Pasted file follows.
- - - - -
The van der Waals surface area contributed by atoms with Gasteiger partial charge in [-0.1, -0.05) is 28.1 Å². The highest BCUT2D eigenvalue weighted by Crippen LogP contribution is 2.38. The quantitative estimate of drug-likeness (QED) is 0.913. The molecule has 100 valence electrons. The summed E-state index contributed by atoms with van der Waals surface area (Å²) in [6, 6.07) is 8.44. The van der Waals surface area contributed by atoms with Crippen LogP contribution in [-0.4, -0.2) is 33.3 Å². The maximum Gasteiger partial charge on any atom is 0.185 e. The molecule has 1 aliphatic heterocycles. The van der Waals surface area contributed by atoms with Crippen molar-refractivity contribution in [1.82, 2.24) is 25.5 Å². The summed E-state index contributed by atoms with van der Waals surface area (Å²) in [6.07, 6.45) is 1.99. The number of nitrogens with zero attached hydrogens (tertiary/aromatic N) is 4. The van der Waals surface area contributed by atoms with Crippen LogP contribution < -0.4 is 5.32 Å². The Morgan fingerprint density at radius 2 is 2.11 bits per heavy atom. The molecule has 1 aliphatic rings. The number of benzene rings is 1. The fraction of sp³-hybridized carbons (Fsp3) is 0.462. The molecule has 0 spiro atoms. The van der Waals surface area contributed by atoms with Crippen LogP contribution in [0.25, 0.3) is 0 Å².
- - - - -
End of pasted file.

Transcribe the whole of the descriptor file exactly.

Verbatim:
The van der Waals surface area contributed by atoms with Gasteiger partial charge in [-0.1, -0.05) is 28.1 Å². The highest BCUT2D eigenvalue weighted by Crippen LogP contribution is 2.38. The quantitative estimate of drug-likeness (QED) is 0.913. The molecule has 100 valence electrons. The summed E-state index contributed by atoms with van der Waals surface area (Å²) in [6, 6.07) is 8.44. The van der Waals surface area contributed by atoms with Crippen LogP contribution in [-0.4, -0.2) is 33.3 Å². The maximum Gasteiger partial charge on any atom is 0.185 e. The molecule has 1 aliphatic heterocycles. The van der Waals surface area contributed by atoms with Crippen molar-refractivity contribution in [1.82, 2.24) is 25.5 Å². The summed E-state index contributed by atoms with van der Waals surface area (Å²) in [6.07, 6.45) is 1.99. The number of nitrogens with zero attached hydrogens (tertiary/aromatic N) is 4. The van der Waals surface area contributed by atoms with Crippen LogP contribution < -0.4 is 5.32 Å². The Morgan fingerprint density at radius 2 is 2.11 bits per heavy atom. The molecule has 1 aliphatic rings. The number of benzene rings is 1. The fraction of sp³-hybridized carbons (Fsp3) is 0.462. The molecule has 0 spiro atoms. The van der Waals surface area contributed by atoms with Crippen LogP contribution in [0.25, 0.3) is 0 Å².